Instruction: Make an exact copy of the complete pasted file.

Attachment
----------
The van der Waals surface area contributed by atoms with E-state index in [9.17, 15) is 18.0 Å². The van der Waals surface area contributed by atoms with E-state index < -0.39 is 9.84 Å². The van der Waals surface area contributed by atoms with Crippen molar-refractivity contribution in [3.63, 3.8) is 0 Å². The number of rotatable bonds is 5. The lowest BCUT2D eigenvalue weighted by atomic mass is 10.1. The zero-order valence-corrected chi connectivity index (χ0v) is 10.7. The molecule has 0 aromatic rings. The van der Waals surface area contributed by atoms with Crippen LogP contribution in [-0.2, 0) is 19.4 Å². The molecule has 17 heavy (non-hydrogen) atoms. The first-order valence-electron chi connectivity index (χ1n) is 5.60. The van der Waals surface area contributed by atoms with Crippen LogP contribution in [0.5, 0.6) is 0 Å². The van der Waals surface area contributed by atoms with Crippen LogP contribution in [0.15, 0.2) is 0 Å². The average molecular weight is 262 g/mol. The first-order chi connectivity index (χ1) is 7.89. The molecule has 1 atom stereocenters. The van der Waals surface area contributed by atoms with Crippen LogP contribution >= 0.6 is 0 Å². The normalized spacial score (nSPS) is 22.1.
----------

The van der Waals surface area contributed by atoms with E-state index in [9.17, 15) is 18.0 Å². The van der Waals surface area contributed by atoms with E-state index < -0.39 is 9.84 Å². The van der Waals surface area contributed by atoms with Crippen molar-refractivity contribution in [3.63, 3.8) is 0 Å². The number of rotatable bonds is 5. The lowest BCUT2D eigenvalue weighted by atomic mass is 10.1. The zero-order valence-corrected chi connectivity index (χ0v) is 10.7. The molecule has 0 aromatic rings. The van der Waals surface area contributed by atoms with Crippen LogP contribution in [-0.2, 0) is 19.4 Å². The molecule has 17 heavy (non-hydrogen) atoms. The first-order valence-electron chi connectivity index (χ1n) is 5.60. The van der Waals surface area contributed by atoms with Crippen LogP contribution in [0.5, 0.6) is 0 Å². The van der Waals surface area contributed by atoms with Crippen LogP contribution in [0.15, 0.2) is 0 Å². The average molecular weight is 262 g/mol. The first-order chi connectivity index (χ1) is 7.89. The molecule has 1 atom stereocenters. The van der Waals surface area contributed by atoms with Crippen LogP contribution >= 0.6 is 0 Å². The normalized spacial score (nSPS) is 22.1.